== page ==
As word of the Recycled Orchestra spread across cities, regions, and countries, they began performing in various cities in their home country of Paraguay. Eventually they received the opportunity to play in several other South American countries, including Brazil, Argentina, and Colombia.

The students, most of which had rarely left the borders of Cateura, reveled at the prospect of traveling beyond the landfill. The luxuriousness of these foreign locations contrasted greatly with Cateura’s poor and polluted atmosphere. The young performers stayed in grand hotels instead of the small wooden shacks they were accustomed to; they swam in the sky-blue waters at Rio de Janeiro, something they would never dream of doing in the contaminated streams of their hometown.

Learning to play and make instruments and traveling to share their talents with others, these students have genuinely dedicated their lives to their art, and that dedication has paid off exponentially. The members of the orchestra have inspired each other to value their own lives more. “The music will help some not to start with drugs or other addictions,” says one young musician. “Let the music be your addiction.”

A young musician holds a drum made from discarded x-ray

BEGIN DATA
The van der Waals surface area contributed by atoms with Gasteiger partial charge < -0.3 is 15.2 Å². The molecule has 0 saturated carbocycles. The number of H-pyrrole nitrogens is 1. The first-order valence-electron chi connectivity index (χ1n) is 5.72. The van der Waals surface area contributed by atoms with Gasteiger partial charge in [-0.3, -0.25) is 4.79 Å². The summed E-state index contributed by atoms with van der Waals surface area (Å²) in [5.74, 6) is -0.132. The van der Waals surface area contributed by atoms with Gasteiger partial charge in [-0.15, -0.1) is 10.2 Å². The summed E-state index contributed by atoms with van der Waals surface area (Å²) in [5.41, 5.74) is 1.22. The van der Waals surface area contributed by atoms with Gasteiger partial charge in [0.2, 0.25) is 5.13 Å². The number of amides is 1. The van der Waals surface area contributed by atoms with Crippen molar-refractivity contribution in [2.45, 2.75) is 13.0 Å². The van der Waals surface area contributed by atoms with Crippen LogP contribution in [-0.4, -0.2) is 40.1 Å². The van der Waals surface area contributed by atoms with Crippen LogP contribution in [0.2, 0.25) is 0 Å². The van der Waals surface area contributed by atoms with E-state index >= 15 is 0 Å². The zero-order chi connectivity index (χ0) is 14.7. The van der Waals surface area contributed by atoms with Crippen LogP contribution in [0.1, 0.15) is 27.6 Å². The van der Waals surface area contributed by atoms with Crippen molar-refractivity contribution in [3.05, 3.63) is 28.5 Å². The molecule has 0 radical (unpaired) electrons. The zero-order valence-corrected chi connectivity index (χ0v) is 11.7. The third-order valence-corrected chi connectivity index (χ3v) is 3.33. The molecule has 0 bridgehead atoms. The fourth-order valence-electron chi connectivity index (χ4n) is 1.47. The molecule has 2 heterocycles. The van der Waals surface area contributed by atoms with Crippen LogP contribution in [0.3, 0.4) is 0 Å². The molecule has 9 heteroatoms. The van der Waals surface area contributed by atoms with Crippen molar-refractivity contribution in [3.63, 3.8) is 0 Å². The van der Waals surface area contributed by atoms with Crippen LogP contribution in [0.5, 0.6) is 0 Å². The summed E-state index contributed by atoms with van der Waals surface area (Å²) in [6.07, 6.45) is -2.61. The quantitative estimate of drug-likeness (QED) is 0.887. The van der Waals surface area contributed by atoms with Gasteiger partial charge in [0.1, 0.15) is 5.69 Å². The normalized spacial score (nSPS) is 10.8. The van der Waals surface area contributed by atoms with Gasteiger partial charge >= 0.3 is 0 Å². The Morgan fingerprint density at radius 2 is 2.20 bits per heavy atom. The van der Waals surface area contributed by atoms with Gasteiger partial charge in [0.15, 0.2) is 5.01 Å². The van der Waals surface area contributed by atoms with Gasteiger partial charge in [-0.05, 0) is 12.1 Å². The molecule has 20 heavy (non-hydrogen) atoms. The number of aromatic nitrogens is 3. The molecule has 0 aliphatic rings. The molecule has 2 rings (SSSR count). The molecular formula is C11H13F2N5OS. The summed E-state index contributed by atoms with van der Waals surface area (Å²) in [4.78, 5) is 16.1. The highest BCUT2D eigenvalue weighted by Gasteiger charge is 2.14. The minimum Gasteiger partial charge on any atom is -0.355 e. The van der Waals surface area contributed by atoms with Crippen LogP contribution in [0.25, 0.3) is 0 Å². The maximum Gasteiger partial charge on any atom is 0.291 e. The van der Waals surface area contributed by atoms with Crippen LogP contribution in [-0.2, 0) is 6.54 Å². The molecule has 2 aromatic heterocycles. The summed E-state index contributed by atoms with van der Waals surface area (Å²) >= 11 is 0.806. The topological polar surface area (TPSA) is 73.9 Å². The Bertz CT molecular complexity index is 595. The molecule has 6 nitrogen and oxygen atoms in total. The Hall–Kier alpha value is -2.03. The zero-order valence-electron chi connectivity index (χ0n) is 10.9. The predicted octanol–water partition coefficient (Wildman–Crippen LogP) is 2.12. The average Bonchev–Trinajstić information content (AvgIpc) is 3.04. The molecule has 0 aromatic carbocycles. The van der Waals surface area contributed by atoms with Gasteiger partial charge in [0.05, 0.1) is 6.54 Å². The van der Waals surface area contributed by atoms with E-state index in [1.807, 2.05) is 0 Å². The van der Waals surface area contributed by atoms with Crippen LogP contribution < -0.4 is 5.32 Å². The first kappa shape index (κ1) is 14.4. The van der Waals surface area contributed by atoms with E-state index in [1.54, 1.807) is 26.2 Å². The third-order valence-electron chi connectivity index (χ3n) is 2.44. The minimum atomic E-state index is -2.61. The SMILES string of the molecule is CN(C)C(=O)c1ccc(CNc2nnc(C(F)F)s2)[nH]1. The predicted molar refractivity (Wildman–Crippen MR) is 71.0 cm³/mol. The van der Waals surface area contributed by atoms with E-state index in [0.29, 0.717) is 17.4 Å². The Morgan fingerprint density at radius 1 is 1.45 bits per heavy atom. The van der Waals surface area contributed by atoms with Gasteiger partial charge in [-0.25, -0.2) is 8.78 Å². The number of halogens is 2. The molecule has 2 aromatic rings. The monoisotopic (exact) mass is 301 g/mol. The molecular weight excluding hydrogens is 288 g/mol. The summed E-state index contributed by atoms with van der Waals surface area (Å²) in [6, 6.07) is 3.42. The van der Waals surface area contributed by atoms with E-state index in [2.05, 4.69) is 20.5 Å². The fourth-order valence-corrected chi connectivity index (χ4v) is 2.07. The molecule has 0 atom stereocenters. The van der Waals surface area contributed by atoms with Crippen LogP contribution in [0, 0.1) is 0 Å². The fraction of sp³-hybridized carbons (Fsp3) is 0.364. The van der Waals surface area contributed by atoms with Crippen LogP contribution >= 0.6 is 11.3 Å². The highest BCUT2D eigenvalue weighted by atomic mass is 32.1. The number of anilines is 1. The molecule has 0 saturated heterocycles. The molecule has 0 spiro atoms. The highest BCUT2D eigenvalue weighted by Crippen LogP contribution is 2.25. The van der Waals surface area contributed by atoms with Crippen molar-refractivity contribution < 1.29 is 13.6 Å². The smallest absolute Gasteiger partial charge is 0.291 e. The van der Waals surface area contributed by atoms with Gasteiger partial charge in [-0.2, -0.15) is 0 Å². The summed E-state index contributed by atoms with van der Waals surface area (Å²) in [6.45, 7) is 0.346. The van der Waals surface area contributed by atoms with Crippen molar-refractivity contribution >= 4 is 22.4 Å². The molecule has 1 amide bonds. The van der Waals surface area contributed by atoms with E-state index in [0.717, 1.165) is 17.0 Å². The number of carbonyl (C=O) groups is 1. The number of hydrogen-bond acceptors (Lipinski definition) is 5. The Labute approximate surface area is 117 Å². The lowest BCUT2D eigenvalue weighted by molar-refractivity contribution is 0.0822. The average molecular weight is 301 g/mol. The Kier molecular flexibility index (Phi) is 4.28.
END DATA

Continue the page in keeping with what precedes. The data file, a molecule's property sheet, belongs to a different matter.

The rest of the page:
Photo by Landfill Harmonic

Another young girl adds, “My life would be worthless without music.”

Slate reporter David Haglund shares how moving the transformation in these young people is: “If you do not lose it a little when 19-year-old Juan Manuel Chávez starts playing Bach’s Cello Suite no. 1 on an instrument ‘made from an oil can and wood that was thrown away in the garbage,’ then you are made of sterner stuff than I.”

The original students who first attended Favio Chávez’s music classes have gone on to pursue other dreams, but their legacy continues as curious new students join the orchestra to discover the magic of music. These students have proven that people can make the most out of what life hands them—even if it’s garbage. “The world sends us garbage,” says Chávez. “We send back music.”

The Documentary

The story of the Recycled Orchestra is currently being made into a feature-length documentary, Landfill Harmonic, to be released in 2014. The directors hope to show how important it is that the formerly hopeless children have undergone a kind of metamorphosis; these neglected Paraguayan citizens have been carefully polished and fine-tuned into something beautiful, just like the trash they’ve used to create the instruments they play.

—Rachel Ontiveros